Patriots

Jacobs and Kraft: From one extreme to the other

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Jacobs and Kraft: From one extreme to the other

On Friday at Gillette Stadium in Foxboro, Patriots owner Robert Kraft dedicated a permanently empty black seat to the memory of this nations service men and women who have been prisoners of war or have gone missing in action. It was a touching tribute to those who have paid the ultimate price for the preservation of the American way of life and just another example why the Krafts are widely regarded as the gold standard for owners in the realm of professional sports franchises.

On Friday in New York, Boston Bruins owner and Chairman of the NHL Board of Governors Jeremy Jacobs was doing his best to make sure that every seat at the TD Garden remains empty for the rest of this hockey season.

Has there ever been a larger dichotomy between a towns team owners in the history of professional sports?

On one hand you have Robert Kraft, who is almost universally loved. A rocky relationship with NFL coach-and-prostitute extraordinaire Bill Parcells, and a aborted move to Connecticut, are distant memories for fans who now adore the Krafts and their loving stewardship of New Englands NFL franchise. Their hard work and personal capital have built a new stadium and instilled a championship tradition into a franchise that used to be a laughingstock. The days of the superflush gave way to three Super Bowls and more than a decade of championship contention and relevance.

And on the other hand you have the Jacobs family. Since 1975 Jeremy and company have taken a successful and beloved franchise, rich with history and tradition, with undoubtedly the most loyal following in town, and done everything in their power to turn the fan base against them. The Jacobs legacy, as far as Bruins fans are concerned, is composed of miserly spending, invisible leadership and years of profitable mediocrity. This resulted in over 30 years of promise ending in failure and disappointment. The ledger being in the black was always more import than the Bruins being in contention. Forget one seat; Jacobs had to color half the seats in the then Fleet Center black so the vast number of MIA fans would be less evident to TV telecasts.

You would think that these two couldnt be in any more diametrical opposition than the above examples, but the gulf between the two only widens when you compare the roles Kraft and Jacobs have played in their leagues respective labor disputes.

Robert Kraft is widely credited as the man who instigated the deal between the NFL owners and the Players association during the 2011 NFL Lockout. In-between caring for his wife Myra as she battled terminal cancer, Robert Kraft worked to bridge the gap between the players and owners. Nobody who saw it will ever forget the announcement that ended the lockout where a haggard and drained Kraft was embraced by player rep Jeff Saturday and thanked personally for his role in bringing about labor peace. Football fans all over the country found out on that day what fans in New England already knew: That Robert Kraft loved the sport of football and was there for it and its fans when the sport needed him the most.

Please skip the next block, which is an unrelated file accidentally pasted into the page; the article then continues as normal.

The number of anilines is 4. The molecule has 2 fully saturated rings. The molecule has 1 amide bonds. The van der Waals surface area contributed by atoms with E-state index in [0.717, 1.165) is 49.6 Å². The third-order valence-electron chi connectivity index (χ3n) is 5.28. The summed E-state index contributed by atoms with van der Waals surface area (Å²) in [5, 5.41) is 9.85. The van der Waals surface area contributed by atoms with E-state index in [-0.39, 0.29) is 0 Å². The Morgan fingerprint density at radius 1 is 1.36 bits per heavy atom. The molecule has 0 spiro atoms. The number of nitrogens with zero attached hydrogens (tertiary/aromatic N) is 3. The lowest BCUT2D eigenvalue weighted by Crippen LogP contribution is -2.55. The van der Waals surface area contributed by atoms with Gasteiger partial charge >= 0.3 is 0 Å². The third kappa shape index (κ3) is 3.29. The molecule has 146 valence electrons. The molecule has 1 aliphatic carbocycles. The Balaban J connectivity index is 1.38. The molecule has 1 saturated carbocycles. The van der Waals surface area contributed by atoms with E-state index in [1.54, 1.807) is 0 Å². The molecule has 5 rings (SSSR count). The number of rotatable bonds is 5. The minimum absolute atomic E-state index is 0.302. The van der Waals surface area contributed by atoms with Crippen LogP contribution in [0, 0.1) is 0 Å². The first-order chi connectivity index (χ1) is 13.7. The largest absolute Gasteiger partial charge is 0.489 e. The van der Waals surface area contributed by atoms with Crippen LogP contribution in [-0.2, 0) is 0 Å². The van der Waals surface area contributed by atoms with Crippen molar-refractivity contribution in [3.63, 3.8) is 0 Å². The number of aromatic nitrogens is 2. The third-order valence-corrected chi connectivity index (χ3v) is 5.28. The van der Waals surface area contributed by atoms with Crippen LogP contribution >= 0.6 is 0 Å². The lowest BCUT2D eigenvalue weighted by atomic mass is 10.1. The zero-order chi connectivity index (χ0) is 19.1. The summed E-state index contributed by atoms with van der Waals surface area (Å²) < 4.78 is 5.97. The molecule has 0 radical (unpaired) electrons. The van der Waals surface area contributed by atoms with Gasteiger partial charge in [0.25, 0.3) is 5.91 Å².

Jeremy Jacobs? He is widely regarded as the driving force behind not one but two crippling NHL work stoppages.

In 2004, JJs years of frugality at the expense of contention came to fruition as Jacobs and the rest of the owners finally got the salary cap he lusted for. No Bruins fan will ever forget Jacobs willfully killing off a season in exchange for his precious cap. Nor will they forget that in the process, the best Bruins squad in a decade was gutted during the lockout and it left the team woefully ill-equipped to contend afterwards. But in Jeremy Jacobss world, cost certainty made it all worth it. Bruins fans would beg to differ.

The Bruins suffered through a rebuilding process that included front office turnover, roster churning, and a period of fan apathy like no other. But after years of rebuilding, Jacobs had a sport experiencing record growth, a Stanley Cup and a new chance to rewrite his hockey legacy.

Once again labor related turmoil is threatening the NHL. With the blood feud to establish a hard salary cap behind them, the opportunity for compromise between the players and owners seemed attainable. The chance to mediate a settlement and complete his legacy rehabilitation was there to be had for Jacobs. But unfortunately, there was also a chance at more money.